Dyeing mills returning to life

The local dyeing industry has begun recovering slowly from losses as garment work orders started to pick up thanks to the reopening of retail stores in the West.

Most dyeing factories, which mainly process woven, yarn and knit garment items, remained shut for about two months until May 30, when the government announced a countrywide closure to curb the spread of Covid-19.

The sector's recovery began when apparel producers started placing work orders for processed fabrics in June.

Many mils had to close their doors or continue operations on a limited scale, said Abul Kalam Azad, director of Labib Group, a leading exporter of sweater products.

"Now they have started to process yarn for sweaters and other warm clothing items ahead of winter."

Bangladesh ships 0.85 billion pieces of sweaters worth $4.25 billion each year and in the process consumes 700 million pounds of yarn, around 30 per cent of which comes from local millers and the rest mainly from China.

Despite signs of recovery in the yarn processing business, the sector will lose at least 25 per cent of its exports due to the epidemic, he added.

Khaled Hossain Mahbub, managing director of the Mega Yarn Dyeing mill based in Savar, echoed the sentiment.

Mahbub's company used to process 40 tonnes of yarn at his $30 million factory each day before the emergence of the coronavirus.

And now he hopes to return to its full production capacity soon as local garment makers have come back to the scene with new work orders.

It requires a lot of investment to set up an industry-standard dyeing mill, he said, adding that the pandemic has affected overall investment in the sector.

Shibbir Ahmed, secretary to the Bangladesh Dyed Yarn Exporters Association, also said the dyeing industry is returning to its previous position due to the inflow of work orders.

The dyeing industry has become strong over the years as a major supplier to the local knitwear industry.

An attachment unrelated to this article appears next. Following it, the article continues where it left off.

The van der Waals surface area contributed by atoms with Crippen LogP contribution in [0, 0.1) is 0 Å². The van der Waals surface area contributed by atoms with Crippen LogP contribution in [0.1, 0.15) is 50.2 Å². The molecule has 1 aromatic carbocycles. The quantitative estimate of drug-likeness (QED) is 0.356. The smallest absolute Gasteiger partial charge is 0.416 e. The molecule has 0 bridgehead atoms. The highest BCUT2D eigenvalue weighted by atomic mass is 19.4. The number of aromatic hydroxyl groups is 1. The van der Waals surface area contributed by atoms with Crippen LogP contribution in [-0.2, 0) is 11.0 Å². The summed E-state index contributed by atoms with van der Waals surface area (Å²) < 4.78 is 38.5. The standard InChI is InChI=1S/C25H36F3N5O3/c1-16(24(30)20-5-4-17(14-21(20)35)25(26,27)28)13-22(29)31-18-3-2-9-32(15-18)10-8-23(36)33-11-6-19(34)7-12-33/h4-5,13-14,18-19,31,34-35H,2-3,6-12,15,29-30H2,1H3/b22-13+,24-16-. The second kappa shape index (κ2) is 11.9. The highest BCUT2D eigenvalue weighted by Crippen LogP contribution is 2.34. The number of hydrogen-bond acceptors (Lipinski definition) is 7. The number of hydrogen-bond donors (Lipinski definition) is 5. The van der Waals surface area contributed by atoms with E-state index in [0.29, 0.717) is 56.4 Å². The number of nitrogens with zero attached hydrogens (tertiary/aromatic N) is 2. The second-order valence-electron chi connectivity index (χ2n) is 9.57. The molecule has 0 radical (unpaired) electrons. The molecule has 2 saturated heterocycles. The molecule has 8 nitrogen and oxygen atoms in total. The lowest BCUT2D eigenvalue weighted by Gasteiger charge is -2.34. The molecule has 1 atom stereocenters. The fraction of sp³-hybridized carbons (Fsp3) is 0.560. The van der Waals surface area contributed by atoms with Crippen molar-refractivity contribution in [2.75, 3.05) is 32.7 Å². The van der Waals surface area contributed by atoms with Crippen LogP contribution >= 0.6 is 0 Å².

For instance, local dyers can meet 90 per cent of the knitwear industry's demand for yarn, as only the yarn dyeing industry has a total investment of over Tk 50,000 crore, he said.

The daily sales are adequate now and the industry players expect to see more investment in the sector in the post-pandemic period, Ahmed said.

Meanwhile, Monsoor Ahmed, secretary to the Bangladesh Textile Mills Association, said recovery has also started for woven dyeing industries as garment exports started to grow following a short period of decline.

Currently, more than 250 woven dyeing mills can process export-oriented fabrics.

More investment in the woven dying sector will take place in the post-pandemic period as some big plants are waiting for normalcy to be restored, Ahmed said.

A huge investment, varying between Tk 50 crore to Tk 500 crore, is needed to set up a dyeing mill, he added. Signs of recovery in the garment sector as a whole was noticed in the export figures for July.

That month, Bangladesh earned about $3.24 billion from garment shipments, which is 1.98 lower from the sector's earnings for the same period the year before.

However, the earnings from garment exports in July were 14.18 percent higher than the monthly target of $2.84 billion.

Of the total earnings from garment shipments, knitwear grew by 4.30 per cent year-on-year to $1.75 billion while woven exports fell by 8.43 per cent year-on-year to $1.49 billion, according to data from the Export Promotion Bureau released earlier this week.

Export earnings from the sector was $0.37 billion in April, $1.23 billion in May and $2.28 billion in June, the data shows.

Personal Protective Equipment, such as masks and other insulation fabrics, have become new export items for Bangladesh as a good number of international buyers are placing work orders for those products amid the ongoing pandemic.

Although the demand for branded apparel items has decline, the demand for basic ones remain the same and so, basic garment items are rescuing Bangladesh's export revenue, according to various exporters. 



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